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Sherlock Holmes Forensic Series: Ballistics

Ballistics is a science that deals with the motion of projectiles. A forensic ballistics specialist like myself is a person who collects studies and analyzes evidence related to ammunition and firearms. When a bullet is found at a crime scene or removed at autopsy, I may be asked to determine where that bullet came from. In other words, to identify the firearm from which it was discharged.

Once a bullet leaves the gun barrel, trajectory comes into play. If bullet holes are found in floors, walls or objects at the scene of a crime, the trajectory or angle of the bullet’s path as well as probable distance may be determined. Lasers, strings or even probes can be used to visually mark the path of the bullet by positioning one or more of them through the holes and following it to a potential source. If bullet fragments and discharge casings are found, they can be collected as evidence to help reconstruct what took place during the shooting.

Let’s look inside a gun to see what happens when it’s fired. The barrel contains spiral grooves that cause a bullet to spin improving its stability and accuracy. This is called rifling. When it passes through the gun barrel, the bullet takes on a mirror image of the rifling called engraving. Engraving consists of major features of the barrel that are visible to the naked eye but also minor features like distinctive scratches and marks that can only be seen through a microscope. It is these characteristics which allow a firearm examiner to associate or exclude a recovered piece of ammunition that a firearm from which it was discharged.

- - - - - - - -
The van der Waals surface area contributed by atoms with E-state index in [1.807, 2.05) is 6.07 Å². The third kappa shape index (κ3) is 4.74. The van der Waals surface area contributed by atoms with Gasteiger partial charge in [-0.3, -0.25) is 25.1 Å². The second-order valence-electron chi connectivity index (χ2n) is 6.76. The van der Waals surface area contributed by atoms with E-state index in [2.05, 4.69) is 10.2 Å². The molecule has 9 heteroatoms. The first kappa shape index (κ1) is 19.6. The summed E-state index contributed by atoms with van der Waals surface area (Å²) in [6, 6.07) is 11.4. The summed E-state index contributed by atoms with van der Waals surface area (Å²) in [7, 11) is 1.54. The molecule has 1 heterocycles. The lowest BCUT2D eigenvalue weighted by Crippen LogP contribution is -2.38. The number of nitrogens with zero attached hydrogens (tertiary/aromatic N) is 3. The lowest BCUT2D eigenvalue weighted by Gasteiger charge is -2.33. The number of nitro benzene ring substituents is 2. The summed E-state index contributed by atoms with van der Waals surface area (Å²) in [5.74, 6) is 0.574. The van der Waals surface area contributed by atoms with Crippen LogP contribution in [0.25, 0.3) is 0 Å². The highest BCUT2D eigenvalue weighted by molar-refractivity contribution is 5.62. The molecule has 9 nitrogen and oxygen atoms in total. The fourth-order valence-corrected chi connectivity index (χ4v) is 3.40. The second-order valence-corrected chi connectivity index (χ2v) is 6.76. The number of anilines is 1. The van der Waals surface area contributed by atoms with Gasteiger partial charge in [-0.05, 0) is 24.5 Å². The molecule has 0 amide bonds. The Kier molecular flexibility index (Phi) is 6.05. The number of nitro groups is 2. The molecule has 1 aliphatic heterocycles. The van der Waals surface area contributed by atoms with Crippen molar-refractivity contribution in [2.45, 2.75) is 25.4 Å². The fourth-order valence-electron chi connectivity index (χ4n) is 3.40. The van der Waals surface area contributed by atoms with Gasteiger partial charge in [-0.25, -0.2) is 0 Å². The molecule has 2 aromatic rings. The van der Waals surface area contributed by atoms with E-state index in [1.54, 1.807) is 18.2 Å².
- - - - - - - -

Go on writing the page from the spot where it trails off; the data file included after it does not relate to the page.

In performing the lab work, an invaluable instrument known as the comparison microscope is used to analyze specimens side by side. It consists of two microscopes connected by an optical bridge resulting in a split view image allowing two separate objects to be compared simultaneously. So, when there’s a bullet or a cartridge case from a crime scene and a firearm has been recovered that may have been involved in the incident, we can fire a cartridge from this firearm, then optically compare it to the bullet or case found at the crime scene.

With the comparison microscope, we can see if striations on the two bullets match. If significant agreement exists between the two examples, a conclusion of common origin can be made, suggesting that a certain firearm was responsible. This is an excellent example of how forensic science has advanced since the time of Sherlock Holmes.

Sherlock Holmes Exhibit

The International Exhibition of Sherlock Holmes was developed by Exhibits Development Group and Geoffrey M. Curley + Associates in collaboration with the Conan Doyle Estate Limited, the Oregon Museum of Science and Industry, and the Museum of London.

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